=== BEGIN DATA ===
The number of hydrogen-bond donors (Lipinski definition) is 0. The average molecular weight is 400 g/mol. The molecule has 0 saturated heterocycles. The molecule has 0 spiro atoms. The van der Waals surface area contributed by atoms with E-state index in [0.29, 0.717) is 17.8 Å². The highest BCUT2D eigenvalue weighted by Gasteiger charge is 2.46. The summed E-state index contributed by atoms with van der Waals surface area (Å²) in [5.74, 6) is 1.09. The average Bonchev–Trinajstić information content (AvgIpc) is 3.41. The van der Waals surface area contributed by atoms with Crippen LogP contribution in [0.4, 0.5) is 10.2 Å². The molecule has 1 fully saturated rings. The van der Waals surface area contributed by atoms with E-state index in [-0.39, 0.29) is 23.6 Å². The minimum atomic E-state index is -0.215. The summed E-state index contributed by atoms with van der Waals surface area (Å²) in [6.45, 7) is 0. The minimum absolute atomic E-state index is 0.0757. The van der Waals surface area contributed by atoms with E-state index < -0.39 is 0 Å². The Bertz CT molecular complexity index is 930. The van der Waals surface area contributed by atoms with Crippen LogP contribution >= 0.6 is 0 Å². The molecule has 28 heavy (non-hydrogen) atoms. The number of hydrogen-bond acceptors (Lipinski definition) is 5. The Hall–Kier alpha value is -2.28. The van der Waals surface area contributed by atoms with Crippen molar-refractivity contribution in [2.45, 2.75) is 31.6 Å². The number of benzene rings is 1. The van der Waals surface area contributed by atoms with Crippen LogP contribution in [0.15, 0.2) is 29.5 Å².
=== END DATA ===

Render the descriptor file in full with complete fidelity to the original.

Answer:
The number of hydrogen-bond donors (Lipinski definition) is 0. The average molecular weight is 400 g/mol. The molecule has 0 saturated heterocycles. The molecule has 0 spiro atoms. The van der Waals surface area contributed by atoms with E-state index in [0.29, 0.717) is 17.8 Å². The highest BCUT2D eigenvalue weighted by Gasteiger charge is 2.46. The summed E-state index contributed by atoms with van der Waals surface area (Å²) in [5.74, 6) is 1.09. The average Bonchev–Trinajstić information content (AvgIpc) is 3.41. The van der Waals surface area contributed by atoms with Crippen LogP contribution in [0.4, 0.5) is 10.2 Å². The molecule has 1 fully saturated rings. The van der Waals surface area contributed by atoms with E-state index in [-0.39, 0.29) is 23.6 Å². The minimum atomic E-state index is -0.215. The summed E-state index contributed by atoms with van der Waals surface area (Å²) in [6.45, 7) is 0. The minimum absolute atomic E-state index is 0.0757. The van der Waals surface area contributed by atoms with E-state index < -0.39 is 0 Å². The Bertz CT molecular complexity index is 930. The van der Waals surface area contributed by atoms with Crippen LogP contribution >= 0.6 is 0 Å². The molecule has 28 heavy (non-hydrogen) atoms. The number of hydrogen-bond acceptors (Lipinski definition) is 5. The Hall–Kier alpha value is -2.28. The van der Waals surface area contributed by atoms with Crippen molar-refractivity contribution in [2.45, 2.75) is 31.6 Å². The number of benzene rings is 1. The van der Waals surface area contributed by atoms with Crippen LogP contribution in [0.15, 0.2) is 29.5 Å².